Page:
- Melbourne - Outer East
- Gold Coast
- Newcastle and Lake Macquarie
- Melbourne - North East.
Source: Based on ABS Census 2016, Customised Report. Share of workers across Australian states, territories and regions, in this job compared to the all jobs average.
Age and gender
The median age of Diversional Therapists is 52 years. This is higher than the all jobs average of 40 years.
A large share of workers are aged 45 to 54 years.
Females make up 91% of the workforce. This is 43 percentage points above the all jobs average of 48%.
Source: Based on ABS Census 2016, Customised Report. Age profile and gender share compared to the all jobs average.
Age Profile (% Share)
|Age Bracket||Diversional Therapists||All Jobs Average|
|65 and Over||7.2||4.2|
Source: Based on ABS Census 2016, Customised Report. Age profile of workers in this job compared to the all jobs average.
Education, training and experience
A certificate IV or diploma in leisure and health is usually needed to work as a Diversional Therapist.
- My Skills to compare Vocational Education and Training (VET) courses, providers and student outcomes.
- AAPathways website to explore Health Industry and Community Services VET training pathways.
Highest Level of Education (% Share)
|Type of Qualification||Diversional Therapists||All Jobs Average|
|Post Graduate/Graduate Diploma or Graduate Certificate||3.6||10.1|
|Year 10 and below||7.5||12.5|
Source: ABS Census 2016, Customised Report. Highest qualification completed by workers in this job (in any field of study). Qualifications needed by new workers might be different from the qualifications of workers already in the job.
Skills and Knowledge
Employers look for Diversional Therapists who are caring, compassionate and empathetic and can communicate clearly with a diverse range of people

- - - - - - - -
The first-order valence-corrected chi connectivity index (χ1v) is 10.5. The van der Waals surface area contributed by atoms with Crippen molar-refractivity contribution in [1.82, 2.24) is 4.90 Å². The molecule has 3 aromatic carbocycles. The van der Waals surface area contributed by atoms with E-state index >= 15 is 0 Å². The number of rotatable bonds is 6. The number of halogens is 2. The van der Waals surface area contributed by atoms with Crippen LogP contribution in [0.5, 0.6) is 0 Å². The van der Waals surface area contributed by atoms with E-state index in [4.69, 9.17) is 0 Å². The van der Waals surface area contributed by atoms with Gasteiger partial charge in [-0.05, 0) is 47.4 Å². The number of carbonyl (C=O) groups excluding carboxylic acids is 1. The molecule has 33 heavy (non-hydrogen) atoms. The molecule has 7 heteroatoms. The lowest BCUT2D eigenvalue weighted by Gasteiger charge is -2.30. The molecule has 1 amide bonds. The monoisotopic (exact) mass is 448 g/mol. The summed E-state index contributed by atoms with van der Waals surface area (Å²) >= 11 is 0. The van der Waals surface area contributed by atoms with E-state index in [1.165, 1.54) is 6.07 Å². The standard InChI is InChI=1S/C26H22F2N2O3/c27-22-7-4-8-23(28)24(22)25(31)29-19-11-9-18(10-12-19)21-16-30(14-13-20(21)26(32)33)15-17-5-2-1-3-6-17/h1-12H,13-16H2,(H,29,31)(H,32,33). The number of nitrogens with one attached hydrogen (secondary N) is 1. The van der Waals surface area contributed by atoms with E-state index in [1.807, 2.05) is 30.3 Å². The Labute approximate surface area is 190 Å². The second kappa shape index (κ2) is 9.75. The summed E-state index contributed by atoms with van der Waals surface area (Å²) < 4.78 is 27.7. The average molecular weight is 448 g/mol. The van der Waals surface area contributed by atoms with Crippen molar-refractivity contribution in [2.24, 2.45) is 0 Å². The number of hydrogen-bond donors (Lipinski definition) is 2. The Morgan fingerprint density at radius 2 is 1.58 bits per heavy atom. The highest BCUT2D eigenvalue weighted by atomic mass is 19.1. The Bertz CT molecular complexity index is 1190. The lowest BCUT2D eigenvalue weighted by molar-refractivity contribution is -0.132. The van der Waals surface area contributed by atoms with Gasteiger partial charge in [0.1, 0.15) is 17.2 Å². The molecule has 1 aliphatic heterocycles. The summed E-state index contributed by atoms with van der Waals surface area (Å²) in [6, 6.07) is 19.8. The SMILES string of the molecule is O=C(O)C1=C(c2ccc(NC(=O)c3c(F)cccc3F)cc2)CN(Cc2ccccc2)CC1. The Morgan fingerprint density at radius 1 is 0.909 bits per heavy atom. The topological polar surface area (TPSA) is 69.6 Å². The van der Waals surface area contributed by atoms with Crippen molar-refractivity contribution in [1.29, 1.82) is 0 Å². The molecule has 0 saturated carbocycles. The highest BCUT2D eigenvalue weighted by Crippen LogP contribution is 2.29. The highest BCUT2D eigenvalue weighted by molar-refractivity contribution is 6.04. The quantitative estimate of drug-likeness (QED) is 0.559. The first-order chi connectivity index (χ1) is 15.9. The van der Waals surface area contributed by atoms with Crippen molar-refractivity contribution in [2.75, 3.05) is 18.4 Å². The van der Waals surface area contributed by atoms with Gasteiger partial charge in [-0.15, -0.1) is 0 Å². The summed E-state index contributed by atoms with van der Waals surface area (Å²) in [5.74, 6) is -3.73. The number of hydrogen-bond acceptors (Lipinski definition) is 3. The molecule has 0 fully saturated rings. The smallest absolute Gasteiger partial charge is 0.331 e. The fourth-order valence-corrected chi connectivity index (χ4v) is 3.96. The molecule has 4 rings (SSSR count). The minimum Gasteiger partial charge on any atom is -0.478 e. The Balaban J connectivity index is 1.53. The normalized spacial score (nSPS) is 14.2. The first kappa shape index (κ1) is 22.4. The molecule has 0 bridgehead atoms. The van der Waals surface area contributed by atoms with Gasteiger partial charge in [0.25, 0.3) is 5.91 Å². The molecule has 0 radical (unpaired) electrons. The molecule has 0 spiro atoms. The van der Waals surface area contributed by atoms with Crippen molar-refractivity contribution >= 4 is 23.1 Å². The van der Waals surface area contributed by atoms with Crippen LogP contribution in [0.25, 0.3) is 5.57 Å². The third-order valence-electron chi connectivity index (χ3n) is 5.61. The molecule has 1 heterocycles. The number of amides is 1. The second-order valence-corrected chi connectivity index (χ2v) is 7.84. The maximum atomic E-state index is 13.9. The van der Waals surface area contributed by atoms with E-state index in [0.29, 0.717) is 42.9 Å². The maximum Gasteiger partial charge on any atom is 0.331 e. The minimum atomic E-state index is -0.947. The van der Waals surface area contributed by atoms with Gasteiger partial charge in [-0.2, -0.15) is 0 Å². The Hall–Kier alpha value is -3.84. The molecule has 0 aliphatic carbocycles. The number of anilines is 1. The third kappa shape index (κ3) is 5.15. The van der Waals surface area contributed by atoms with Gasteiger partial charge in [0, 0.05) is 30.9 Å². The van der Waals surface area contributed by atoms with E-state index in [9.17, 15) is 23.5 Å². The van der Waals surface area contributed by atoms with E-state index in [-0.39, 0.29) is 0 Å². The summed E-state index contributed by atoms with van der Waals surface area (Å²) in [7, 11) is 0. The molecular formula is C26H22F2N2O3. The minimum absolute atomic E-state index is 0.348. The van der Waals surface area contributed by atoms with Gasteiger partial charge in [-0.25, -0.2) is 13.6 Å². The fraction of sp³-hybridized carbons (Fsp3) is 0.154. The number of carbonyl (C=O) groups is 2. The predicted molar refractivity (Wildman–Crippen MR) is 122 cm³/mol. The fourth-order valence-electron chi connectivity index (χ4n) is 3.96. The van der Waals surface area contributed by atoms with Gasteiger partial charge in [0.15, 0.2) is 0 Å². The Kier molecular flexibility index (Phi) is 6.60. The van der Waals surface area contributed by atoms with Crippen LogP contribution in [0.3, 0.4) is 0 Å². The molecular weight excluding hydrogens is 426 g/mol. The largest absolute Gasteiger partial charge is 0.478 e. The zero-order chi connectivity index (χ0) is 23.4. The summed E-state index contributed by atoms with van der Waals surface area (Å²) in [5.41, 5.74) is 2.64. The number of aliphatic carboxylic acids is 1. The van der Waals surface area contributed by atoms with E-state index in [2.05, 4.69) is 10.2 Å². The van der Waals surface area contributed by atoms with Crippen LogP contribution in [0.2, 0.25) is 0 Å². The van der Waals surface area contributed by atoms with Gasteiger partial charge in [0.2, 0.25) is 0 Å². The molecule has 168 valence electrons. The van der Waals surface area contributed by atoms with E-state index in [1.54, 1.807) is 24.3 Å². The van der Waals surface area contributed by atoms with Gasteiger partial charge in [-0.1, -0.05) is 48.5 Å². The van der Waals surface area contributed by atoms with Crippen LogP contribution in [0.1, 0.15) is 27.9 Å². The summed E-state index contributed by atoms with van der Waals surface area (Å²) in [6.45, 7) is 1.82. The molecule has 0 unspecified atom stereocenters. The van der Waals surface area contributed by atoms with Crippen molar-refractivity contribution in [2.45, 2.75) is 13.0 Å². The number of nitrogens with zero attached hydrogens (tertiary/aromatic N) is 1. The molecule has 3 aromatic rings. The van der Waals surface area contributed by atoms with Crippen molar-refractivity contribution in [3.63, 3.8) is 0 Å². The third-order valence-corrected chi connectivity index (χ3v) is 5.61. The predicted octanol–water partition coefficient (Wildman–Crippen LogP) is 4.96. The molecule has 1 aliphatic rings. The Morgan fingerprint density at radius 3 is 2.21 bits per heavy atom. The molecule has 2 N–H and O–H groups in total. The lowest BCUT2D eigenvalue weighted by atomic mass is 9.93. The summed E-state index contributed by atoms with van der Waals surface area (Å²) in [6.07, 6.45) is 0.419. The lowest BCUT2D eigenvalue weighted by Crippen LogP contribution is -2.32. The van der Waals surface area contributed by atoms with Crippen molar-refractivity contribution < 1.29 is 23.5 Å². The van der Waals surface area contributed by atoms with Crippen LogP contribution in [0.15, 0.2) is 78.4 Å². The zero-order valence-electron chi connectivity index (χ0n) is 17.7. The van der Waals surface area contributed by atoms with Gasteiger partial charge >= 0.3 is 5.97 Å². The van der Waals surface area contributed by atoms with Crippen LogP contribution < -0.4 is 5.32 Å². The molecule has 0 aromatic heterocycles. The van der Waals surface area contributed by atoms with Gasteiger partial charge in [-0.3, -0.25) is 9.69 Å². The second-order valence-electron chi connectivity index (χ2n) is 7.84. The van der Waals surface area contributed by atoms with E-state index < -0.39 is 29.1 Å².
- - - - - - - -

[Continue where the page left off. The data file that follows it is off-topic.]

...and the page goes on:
Skills can be improved through training or experience.
Listening to others, not interrupting, and asking good questions.
Thinking about the pros and cons of different ways to solve a problem.
Understanding why people react the way they do.
Reading work related information.
Looking for ways to help people.
Talking to others.
Writing things for co-workers or customers.
54%Coordination with others
Being adaptable and coordinating work with other people.
Teaching people how to do something.
Talking people into changing their minds or their behaviour.
Keeping track of how well work is progressing so you can make changes or improvements.
50%Complex problem solving
Noticing a problem and figuring out the best way to solve it.
Being able to use what you have learnt to solve problems now and again in the future.
48%Judgment and decision making
Figuring out the pros and cons of different options and choosing the best one.
Figuring out the best way to teach or learn something new.
Managing your own and other peoples' time to get work done.
Bringing people together and trying to sort out their differences.
43%Management of personnel resources
Motivating, developing, and directing people as they work, and choosing the best people for the job.
Understanding needs and product requirements to create a design.
Figuring out how a system should work and how changes in conditions, operations, and the environment will affect it.
These are important topics, subjects or knowledge areas.
Human behaviour; differences in ability, personality, and interests; learning and motivation; research methods; assessing and treating disorders.
77%Therapy and counselling
Diagnosis, treatment, and rehabilitation of physical and mental dysfunctions, and career counselling and guidance.
69%Customer and personal service
Understanding customer needs, providing good quality service, and measuring customer satisfaction.
64%Education and training
Curriculum and training design, teaching and instruction for individuals and groups, and the measurement of training effects.
English language including the meaning and spelling of words, rules of composition, and grammar.
55%Administration and management
Business principles involved in strategic planning, leadership, and coordinating people and resources.
55%Sociology and anthropology
Group behaviour and dynamics, societal trends and influences, human migrations, ethnicity, cultures and their history and origins.
Word processing, managing files and records, stenography and transcription, designing forms, and other office work.